“How can you say ‘More Cowbell’ and not think of Will Ferrell,” Dillon said of the famous Saturday Night Live skit. “It’s just part of that whole absurd take on what music is about....more cowbell! But I always look at things metaphorically. Does more cowbell really mean that or does it mean something more philosophical? And Supe just takes the lyrics all over the world. We’re in Paris. We’re in Barcelona. We’re doing a lot of things with more cowbell. It’s just hilarious.”

After leaving fans in Nashville contemplating the existential meaning of “More Cowbell,” the Daredevils then head to Washington, D.C., where they’ll celebrate our country’s birthday in the shadows of the Washington Monument, playing to thousands of people who’ve come for the Smithsonian Folklife Festival.

Some 70 people are a part of the Ozarks contingent at the festival, and considering the Daredevils’ music includes influences from country, rock, bluegrass, and folk, they’re the perfect instrument to showcase the Ozarks’ rich musical legacy.

“Our influences are vast and varied based on the fact that we come from the Birthplace of Route 66,” Dillon explained. “We’re not just one thing. We’re so many different genres because we’re just a group of songwriters. And I think people over the years have been respectful of that. I’m also looking forward to playing for a crowd like that again. I think the biggest crowd we ever played for was the Veiled Profit Fair in St. Louis. There were around 700,000 people there. I wasn’t nervous about that one because it was like playing for a field of wheat. Then when they all applauded, it was unbelievable.”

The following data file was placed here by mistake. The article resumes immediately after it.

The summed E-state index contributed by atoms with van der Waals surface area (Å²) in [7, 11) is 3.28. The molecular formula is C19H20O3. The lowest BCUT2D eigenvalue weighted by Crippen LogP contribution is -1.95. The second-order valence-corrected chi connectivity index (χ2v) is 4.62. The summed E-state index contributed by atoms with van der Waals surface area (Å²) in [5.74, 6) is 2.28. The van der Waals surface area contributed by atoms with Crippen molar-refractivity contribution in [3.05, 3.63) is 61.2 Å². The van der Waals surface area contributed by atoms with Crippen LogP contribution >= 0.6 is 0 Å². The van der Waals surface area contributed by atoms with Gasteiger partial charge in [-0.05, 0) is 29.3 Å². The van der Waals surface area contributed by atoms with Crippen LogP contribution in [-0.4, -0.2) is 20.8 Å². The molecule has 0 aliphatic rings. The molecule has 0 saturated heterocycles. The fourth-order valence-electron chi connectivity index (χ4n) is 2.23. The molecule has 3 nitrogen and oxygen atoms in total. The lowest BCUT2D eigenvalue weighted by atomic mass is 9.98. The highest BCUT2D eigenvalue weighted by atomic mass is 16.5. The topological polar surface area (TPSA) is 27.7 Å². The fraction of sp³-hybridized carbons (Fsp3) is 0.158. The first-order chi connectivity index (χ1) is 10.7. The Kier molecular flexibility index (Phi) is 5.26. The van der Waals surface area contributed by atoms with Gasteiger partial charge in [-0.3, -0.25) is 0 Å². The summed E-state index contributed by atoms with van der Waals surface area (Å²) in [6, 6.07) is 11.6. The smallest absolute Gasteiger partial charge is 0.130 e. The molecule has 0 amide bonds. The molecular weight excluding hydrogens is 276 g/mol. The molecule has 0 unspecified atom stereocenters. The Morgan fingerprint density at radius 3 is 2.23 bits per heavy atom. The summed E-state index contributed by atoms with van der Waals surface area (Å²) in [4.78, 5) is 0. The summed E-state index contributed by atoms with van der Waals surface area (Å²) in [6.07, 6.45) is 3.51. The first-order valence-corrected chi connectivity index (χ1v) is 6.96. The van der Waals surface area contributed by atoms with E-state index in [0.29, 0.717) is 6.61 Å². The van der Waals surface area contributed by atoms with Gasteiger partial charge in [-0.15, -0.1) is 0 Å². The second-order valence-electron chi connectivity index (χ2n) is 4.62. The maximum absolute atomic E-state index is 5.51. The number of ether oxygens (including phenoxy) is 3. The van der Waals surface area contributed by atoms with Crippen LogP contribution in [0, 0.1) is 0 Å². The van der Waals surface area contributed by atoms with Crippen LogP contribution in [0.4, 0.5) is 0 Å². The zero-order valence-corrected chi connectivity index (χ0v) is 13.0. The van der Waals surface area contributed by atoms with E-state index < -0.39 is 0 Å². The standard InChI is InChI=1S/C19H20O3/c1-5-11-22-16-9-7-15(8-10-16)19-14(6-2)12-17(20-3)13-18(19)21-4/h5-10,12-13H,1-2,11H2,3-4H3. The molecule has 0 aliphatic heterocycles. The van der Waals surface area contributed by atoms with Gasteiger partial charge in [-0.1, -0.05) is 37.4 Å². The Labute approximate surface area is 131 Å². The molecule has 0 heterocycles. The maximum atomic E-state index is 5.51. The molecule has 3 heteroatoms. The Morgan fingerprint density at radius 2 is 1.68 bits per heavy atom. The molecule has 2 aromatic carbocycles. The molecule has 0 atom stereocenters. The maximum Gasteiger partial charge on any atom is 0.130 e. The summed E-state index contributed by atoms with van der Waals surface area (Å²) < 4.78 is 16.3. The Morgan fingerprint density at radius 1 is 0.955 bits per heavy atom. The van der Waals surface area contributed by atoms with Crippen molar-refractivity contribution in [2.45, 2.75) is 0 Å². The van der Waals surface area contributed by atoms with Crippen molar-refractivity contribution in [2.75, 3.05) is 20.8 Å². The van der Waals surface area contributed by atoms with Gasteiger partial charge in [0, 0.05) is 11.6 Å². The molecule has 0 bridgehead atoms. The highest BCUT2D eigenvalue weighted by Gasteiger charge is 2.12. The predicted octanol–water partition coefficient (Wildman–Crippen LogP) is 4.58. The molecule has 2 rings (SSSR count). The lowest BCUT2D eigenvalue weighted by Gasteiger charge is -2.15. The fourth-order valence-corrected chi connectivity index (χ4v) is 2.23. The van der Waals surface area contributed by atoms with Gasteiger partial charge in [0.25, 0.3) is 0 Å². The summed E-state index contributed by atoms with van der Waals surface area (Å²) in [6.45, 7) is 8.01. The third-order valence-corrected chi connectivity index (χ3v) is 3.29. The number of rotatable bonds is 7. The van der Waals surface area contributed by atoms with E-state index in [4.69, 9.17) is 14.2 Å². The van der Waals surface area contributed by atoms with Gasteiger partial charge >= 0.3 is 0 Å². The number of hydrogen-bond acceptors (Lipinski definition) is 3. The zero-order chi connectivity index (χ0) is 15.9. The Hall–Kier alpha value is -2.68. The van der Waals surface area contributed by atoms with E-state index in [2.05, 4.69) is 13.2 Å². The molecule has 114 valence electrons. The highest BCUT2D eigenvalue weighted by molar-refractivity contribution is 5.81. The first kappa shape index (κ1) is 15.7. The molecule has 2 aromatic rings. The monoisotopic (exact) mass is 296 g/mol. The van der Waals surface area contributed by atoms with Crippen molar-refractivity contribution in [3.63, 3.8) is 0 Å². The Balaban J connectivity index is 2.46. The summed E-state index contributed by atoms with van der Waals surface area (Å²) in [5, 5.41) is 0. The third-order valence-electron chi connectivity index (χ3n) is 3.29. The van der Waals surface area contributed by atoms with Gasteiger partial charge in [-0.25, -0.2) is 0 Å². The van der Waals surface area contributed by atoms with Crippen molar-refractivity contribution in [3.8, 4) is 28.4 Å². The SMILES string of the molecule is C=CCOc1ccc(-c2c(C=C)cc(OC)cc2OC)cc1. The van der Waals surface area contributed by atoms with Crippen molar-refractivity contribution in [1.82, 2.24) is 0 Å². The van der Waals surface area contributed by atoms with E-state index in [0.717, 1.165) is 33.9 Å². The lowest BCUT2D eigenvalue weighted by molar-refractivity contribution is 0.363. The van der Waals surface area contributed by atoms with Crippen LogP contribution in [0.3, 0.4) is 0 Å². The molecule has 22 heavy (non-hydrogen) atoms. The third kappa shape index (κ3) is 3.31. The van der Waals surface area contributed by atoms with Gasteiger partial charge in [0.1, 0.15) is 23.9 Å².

Marshfield native Kaitlyn McConnell is one of the organizers for the Ozarks part of the Folklife Festival. Normally she’s out all across southwest Missouri and northern Arkansas documenting the region’s people and places as the founder of Ozarks Alive, a website and publication devoted to preserving Ozarks traditions.

So for her bringing the Ozarks traditions to Washington, D.C., is a momentous opportunity to share the area’s way of life with a whole new audience.

“This festival is a place where different regions, states, and countries can showcase things that are special about their homelands,” McConnell explained. “So, for the Ozarks, this is a huge deal. We’re literally sitting here on the National Mall with the Washington Monument on one side and the Capitol building on the other side, and you’ve got all these people coming around wanting to learn more about the Ozarks. We’re really striving to show a diverse representation and, hopefully, in some cases, help people understand that it’s more than what they might think of in a stereotypical way. So you’ll see things like quilting, distilling, and basket making. Music and dancing are big focuses. But we also have things like teaching gardens where people can learn more about plant life. And they’re also setting up a biking trail because the Ozarks is known for its nature trails.”

Nature has also had an effect on the festival itself, as the first day had smoke from the Canadian wildfires hovering over the site, causing many people to put on masks.

“They ended up canceling the opening ceremony today,” McConnell said. “But that hasn’t stopped the festival opening. It’s going great.”

The festival runs through July 9.